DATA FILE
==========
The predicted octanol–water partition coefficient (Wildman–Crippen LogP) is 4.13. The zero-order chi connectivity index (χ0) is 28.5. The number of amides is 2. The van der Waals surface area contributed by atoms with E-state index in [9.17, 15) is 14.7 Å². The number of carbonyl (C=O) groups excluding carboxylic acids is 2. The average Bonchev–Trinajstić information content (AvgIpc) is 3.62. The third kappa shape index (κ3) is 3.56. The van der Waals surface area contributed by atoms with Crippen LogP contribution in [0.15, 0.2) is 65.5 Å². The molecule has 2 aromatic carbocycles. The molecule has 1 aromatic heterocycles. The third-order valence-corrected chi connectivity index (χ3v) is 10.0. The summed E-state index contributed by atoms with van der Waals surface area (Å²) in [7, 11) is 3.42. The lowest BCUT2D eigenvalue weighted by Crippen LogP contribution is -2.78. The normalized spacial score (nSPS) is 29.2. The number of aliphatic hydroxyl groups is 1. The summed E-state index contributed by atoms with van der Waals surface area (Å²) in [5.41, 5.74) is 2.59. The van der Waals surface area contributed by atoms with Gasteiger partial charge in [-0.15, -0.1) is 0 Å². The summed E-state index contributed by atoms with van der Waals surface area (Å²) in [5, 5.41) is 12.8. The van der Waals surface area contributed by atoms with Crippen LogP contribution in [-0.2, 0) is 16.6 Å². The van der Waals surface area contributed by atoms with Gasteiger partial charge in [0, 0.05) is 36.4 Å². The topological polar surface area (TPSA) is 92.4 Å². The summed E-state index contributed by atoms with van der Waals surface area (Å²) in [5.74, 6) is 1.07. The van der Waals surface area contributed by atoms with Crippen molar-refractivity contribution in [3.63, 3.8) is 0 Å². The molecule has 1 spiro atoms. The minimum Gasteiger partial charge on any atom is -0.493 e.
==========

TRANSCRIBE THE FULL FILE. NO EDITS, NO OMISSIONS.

The predicted octanol–water partition coefficient (Wildman–Crippen LogP) is 4.13. The zero-order chi connectivity index (χ0) is 28.5. The number of amides is 2. The van der Waals surface area contributed by atoms with E-state index in [9.17, 15) is 14.7 Å². The number of carbonyl (C=O) groups excluding carboxylic acids is 2. The average Bonchev–Trinajstić information content (AvgIpc) is 3.62. The third kappa shape index (κ3) is 3.56. The van der Waals surface area contributed by atoms with Crippen LogP contribution in [0.15, 0.2) is 65.5 Å². The molecule has 2 aromatic carbocycles. The molecule has 1 aromatic heterocycles. The third-order valence-corrected chi connectivity index (χ3v) is 10.0. The summed E-state index contributed by atoms with van der Waals surface area (Å²) in [7, 11) is 3.42. The lowest BCUT2D eigenvalue weighted by Crippen LogP contribution is -2.78. The normalized spacial score (nSPS) is 29.2. The number of aliphatic hydroxyl groups is 1. The summed E-state index contributed by atoms with van der Waals surface area (Å²) in [5.41, 5.74) is 2.59. The van der Waals surface area contributed by atoms with Gasteiger partial charge in [-0.15, -0.1) is 0 Å². The summed E-state index contributed by atoms with van der Waals surface area (Å²) in [5, 5.41) is 12.8. The van der Waals surface area contributed by atoms with Crippen LogP contribution in [-0.2, 0) is 16.6 Å². The van der Waals surface area contributed by atoms with Gasteiger partial charge in [0, 0.05) is 36.4 Å². The topological polar surface area (TPSA) is 92.4 Å². The summed E-state index contributed by atoms with van der Waals surface area (Å²) in [5.74, 6) is 1.07. The van der Waals surface area contributed by atoms with Crippen molar-refractivity contribution in [3.63, 3.8) is 0 Å². The molecule has 1 spiro atoms. The minimum Gasteiger partial charge on any atom is -0.493 e.